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Title: In a pickle: the effects of fish preservation on otolith morphology
Authors: Wong, Jocelyn Min Yi
Keywords: Science::Biological sciences::Ecology
Science::Biological sciences::Zoology::Morphology
Issue Date: 2022
Publisher: Nanyang Technological University
Source: Wong, J. M. Y. (2022). In a pickle: the effects of fish preservation on otolith morphology. Final Year Project (FYP), Nanyang Technological University, Singapore.
Abstract: Nestled snugly in a cavity underneath the brains of fish are otoliths – tiny calcium carbonate structures that encode immense amounts of biological information. By examining otoliths, life histories of individual fish can be retold and translated into tangible insights useful to humans. For instance, by examining the microstructure of otoliths, age and growth rates of specific fish can be determined and such knowledge then feeds into quantitative fish stock assessments. However, these insights are only maximised if otoliths are whole and complete. This prerequisite for otoliths to be whole and complete may not hold true if post-capture fish preservation methods alter the integrity of the otolith structure. Three of these post-capture fish preservation methods, namely freezing, submerging in hyper-saline seawater slurry, and immersing in 70% ethanol solution, were investigated for its effect on otolith morphology of farmed juvenile Lates calcarifer and Lutjanus malabaricus. Otolith morphology was measured via five morphological features of focus – otolith weight, area, length, width, and perimeter. Based on a two-step analysis (i.e., Principal Component Analysis and Paired Samples T-test), differing impacts of treatment across species were uncovered. First, ethanol treatment did not significantly alter otolith morphology for both species. Second, seawater slurry treatment led to a significant decrease in overall otolith morphology for only L. calcarifer. Third, freezing treatment led to a significant increase in overall otolith morphology for L. calcarifer, but a significant decrease in overall otolith morphology for L. malabaricus. Overall, this study contributes to the sparse research that has been conducted on uncovering the effects of post- capture fish preservation on otolith morphology, providing baseline results and a methodological foundation for future studies to build upon.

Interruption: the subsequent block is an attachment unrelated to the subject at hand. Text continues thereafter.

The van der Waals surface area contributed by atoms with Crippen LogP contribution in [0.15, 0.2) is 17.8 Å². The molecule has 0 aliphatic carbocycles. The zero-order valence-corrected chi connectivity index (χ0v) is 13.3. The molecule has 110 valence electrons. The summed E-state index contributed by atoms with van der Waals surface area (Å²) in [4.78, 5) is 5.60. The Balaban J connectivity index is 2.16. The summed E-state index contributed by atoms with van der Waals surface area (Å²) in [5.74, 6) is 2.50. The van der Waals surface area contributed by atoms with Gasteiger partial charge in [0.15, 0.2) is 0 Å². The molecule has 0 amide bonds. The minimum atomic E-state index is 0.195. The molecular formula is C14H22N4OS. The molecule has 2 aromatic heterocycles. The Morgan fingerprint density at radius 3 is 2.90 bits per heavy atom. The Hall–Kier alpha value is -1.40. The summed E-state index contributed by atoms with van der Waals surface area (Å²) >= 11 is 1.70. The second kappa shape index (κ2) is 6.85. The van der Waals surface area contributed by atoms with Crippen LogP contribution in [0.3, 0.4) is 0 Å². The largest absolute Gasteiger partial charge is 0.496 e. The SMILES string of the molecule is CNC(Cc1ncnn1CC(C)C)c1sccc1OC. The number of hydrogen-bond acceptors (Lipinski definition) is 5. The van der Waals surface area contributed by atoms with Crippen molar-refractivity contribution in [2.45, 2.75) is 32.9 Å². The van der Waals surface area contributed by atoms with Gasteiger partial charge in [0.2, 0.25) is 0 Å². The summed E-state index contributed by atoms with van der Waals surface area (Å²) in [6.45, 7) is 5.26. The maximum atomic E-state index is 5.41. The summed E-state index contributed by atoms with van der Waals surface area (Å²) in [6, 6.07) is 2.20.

Fulltext Permission: restricted
Fulltext Availability: With Fulltext
Appears in Collections:ASE Student Reports (FYP/IA/PA/PI)

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